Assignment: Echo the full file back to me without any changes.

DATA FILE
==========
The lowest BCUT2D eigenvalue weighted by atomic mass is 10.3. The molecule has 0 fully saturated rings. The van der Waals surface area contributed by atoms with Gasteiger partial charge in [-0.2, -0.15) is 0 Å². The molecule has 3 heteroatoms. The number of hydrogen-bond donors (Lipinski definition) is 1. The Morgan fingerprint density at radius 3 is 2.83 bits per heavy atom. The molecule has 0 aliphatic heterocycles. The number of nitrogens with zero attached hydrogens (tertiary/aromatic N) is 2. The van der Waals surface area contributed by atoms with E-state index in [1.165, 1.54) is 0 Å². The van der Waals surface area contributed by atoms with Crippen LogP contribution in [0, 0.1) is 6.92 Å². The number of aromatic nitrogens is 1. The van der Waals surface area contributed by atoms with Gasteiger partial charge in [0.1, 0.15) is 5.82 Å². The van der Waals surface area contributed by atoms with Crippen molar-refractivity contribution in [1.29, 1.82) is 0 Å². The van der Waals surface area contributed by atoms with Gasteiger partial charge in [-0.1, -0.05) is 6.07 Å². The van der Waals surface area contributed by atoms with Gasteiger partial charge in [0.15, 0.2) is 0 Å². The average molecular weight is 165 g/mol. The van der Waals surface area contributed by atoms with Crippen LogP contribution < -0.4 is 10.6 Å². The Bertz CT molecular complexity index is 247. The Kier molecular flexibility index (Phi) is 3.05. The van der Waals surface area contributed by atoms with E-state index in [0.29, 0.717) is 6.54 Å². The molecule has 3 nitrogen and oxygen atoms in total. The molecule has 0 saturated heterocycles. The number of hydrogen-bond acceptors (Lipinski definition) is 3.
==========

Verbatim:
The lowest BCUT2D eigenvalue weighted by atomic mass is 10.3. The molecule has 0 fully saturated rings. The van der Waals surface area contributed by atoms with Gasteiger partial charge in [-0.2, -0.15) is 0 Å². The molecule has 3 heteroatoms. The number of hydrogen-bond donors (Lipinski definition) is 1. The Morgan fingerprint density at radius 3 is 2.83 bits per heavy atom. The molecule has 0 aliphatic heterocycles. The number of nitrogens with zero attached hydrogens (tertiary/aromatic N) is 2. The van der Waals surface area contributed by atoms with E-state index in [1.165, 1.54) is 0 Å². The van der Waals surface area contributed by atoms with Crippen LogP contribution in [0, 0.1) is 6.92 Å². The number of aromatic nitrogens is 1. The van der Waals surface area contributed by atoms with Gasteiger partial charge in [0.1, 0.15) is 5.82 Å². The van der Waals surface area contributed by atoms with Crippen molar-refractivity contribution in [1.29, 1.82) is 0 Å². The van der Waals surface area contributed by atoms with Gasteiger partial charge in [-0.1, -0.05) is 6.07 Å². The van der Waals surface area contributed by atoms with Gasteiger partial charge in [0.15, 0.2) is 0 Å². The average molecular weight is 165 g/mol. The van der Waals surface area contributed by atoms with Crippen LogP contribution < -0.4 is 10.6 Å². The Bertz CT molecular complexity index is 247. The Kier molecular flexibility index (Phi) is 3.05. The van der Waals surface area contributed by atoms with E-state index in [0.29, 0.717) is 6.54 Å². The molecule has 3 nitrogen and oxygen atoms in total. The molecule has 0 saturated heterocycles. The number of hydrogen-bond acceptors (Lipinski definition) is 3.